I recently purchased a really sweet 1987 Porsche 944 and a 5 speed was absolutely a prerequisite to getting a classic sports car after about 30 years without one. The ZF transaxle is silky smooth and the lightly sprung clutch makes this car a blast to drive. The performance mods are all Lindsey Racing parts including tuned header, free flow exhaust and the 944MAX DME chip.
A low restriction K & N air filter using the stock CAI combines with the rest to get near 188 hp.
Add to these the near 50:50 weight distribution and you see how the manual trans can be put to great use and a joy to drive. My daily driver is an automatic so I can slog through my 1 1/2 hour one way commute but my weekend toy could only be a car I shift MYSELF !

What an F’n load of BS! Who wants to listen to a snob with diarhea of the mouth for way too long, who has nothing to say of interest to classic car enthusiasts? My first car was a '51 Hudson Pacemaker (Doc Hudson’s sibling) with SuperMatic Drive. You could drive this car as a 3 speed manual (with Overdrive) or push the SuperMatic Drive button, put the shift lever in 2nd gear position, and then forget about the clutch and shifting. When you stepped on the gas, if you rested your left foot on the clutch pedal, the clutch pedal came up and engaged the very smooth wet clutch and you started off. Then around 20 or 30 mph, the clutch pedal dropped, the shifter went to 3rd and the clutch came back up. At higher speed it would go into overdrive. You could also operate this as a manual 5 speed: 1st, 2nd, 2nd Overdrive, then hit the kickdown switch while shifting to 3rd, and then 3rd Overdrive. Hudson abandoned this complicated setup the following year in place of GM’s bulletproof original 4 speed HydraMatic.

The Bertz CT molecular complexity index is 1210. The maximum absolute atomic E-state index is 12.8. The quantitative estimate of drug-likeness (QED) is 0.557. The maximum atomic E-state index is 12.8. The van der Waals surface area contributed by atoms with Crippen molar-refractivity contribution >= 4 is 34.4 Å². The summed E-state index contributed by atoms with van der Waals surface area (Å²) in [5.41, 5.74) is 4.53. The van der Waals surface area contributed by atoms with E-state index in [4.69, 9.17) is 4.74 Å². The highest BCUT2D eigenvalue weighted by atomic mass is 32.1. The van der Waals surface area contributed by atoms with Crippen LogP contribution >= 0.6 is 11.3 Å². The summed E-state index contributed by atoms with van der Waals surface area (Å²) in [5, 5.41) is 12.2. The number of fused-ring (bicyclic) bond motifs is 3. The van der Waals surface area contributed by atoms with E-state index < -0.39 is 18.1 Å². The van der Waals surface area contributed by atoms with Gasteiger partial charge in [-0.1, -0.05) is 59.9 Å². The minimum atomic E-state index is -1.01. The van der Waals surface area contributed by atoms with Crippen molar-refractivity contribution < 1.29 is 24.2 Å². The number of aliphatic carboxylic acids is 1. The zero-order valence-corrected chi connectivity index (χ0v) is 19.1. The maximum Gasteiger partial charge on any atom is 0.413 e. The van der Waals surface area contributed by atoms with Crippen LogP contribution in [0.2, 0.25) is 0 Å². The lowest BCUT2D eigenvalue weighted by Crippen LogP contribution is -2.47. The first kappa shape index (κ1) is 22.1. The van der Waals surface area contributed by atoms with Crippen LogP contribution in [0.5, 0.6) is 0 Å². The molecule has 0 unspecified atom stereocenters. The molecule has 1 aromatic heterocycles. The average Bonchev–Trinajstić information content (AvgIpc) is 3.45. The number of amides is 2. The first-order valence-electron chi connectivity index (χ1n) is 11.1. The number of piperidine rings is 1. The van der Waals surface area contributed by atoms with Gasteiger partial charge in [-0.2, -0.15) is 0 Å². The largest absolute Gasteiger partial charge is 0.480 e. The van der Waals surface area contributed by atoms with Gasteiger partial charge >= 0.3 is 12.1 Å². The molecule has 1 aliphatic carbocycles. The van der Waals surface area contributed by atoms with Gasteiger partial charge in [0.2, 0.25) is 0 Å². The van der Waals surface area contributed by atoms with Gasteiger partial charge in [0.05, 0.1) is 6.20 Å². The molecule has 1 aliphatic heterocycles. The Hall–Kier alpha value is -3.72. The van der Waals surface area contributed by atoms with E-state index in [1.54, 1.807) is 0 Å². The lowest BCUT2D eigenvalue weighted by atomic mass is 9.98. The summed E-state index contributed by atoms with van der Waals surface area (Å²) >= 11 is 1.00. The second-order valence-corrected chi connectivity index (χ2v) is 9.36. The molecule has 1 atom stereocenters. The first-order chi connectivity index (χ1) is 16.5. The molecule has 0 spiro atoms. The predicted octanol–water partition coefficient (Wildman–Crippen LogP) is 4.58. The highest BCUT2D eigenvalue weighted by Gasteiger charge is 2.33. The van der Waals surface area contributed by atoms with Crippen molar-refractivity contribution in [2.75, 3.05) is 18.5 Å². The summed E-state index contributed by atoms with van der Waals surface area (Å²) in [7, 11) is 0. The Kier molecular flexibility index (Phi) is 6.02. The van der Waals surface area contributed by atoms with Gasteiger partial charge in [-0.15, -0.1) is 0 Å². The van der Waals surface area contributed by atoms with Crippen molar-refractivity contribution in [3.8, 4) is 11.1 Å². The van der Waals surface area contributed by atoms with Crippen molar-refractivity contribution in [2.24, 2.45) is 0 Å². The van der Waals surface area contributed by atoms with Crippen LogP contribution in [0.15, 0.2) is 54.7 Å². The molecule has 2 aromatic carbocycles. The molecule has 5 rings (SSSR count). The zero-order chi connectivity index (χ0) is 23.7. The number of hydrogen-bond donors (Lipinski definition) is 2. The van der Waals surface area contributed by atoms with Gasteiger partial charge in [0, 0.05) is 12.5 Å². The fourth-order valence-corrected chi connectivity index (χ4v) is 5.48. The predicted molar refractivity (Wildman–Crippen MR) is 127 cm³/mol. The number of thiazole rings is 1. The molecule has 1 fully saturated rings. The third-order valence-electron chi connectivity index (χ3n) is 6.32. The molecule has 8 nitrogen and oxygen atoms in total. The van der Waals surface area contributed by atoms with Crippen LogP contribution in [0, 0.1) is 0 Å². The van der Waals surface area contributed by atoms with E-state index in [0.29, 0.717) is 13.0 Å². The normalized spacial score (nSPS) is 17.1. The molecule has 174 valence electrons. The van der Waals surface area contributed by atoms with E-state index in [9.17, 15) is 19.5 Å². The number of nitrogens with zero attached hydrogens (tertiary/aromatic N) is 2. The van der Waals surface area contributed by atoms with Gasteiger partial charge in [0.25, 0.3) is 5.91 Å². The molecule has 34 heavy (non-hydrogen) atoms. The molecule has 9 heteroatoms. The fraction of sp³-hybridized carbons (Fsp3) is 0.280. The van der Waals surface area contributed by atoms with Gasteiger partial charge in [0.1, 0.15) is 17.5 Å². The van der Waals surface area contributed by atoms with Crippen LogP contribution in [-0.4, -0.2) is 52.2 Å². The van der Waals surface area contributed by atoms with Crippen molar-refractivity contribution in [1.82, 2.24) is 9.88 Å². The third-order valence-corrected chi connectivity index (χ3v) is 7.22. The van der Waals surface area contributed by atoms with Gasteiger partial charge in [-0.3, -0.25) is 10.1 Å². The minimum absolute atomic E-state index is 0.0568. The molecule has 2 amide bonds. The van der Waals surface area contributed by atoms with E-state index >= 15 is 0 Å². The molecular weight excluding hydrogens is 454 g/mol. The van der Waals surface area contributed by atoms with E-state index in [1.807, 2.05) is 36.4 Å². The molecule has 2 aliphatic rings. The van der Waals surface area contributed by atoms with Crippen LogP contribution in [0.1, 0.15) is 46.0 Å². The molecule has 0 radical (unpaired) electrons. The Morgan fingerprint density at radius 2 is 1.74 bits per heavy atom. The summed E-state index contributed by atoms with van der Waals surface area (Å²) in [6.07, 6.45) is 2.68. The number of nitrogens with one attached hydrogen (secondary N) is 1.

i have 2 identical cars - 1973 Volvo P1800 ES - except one is a a BW 35 3 speed automatic and the other a 4 speed overdrive. They are really 2 very different cars with the automatic topping out at maybe 75 and the 4 speed well over 100. With the higher rpm, the auto sucks gas. it also wont start with a push. But i can drive it in traffic in the SanFrancisco Bay Area. i used to think a manual was the way to go with 4x4 until i started rock climbing. Automatic wins there for sure. I used to think manuals lasted longer (compared at least to European automatics before 2000).So while i really like manual for engine braking on the long hills and for fun in my Sonett, anything on the highway is automatic. i am somewhat unclear on the bike references and was looking forward to a derailleur talk… RogerW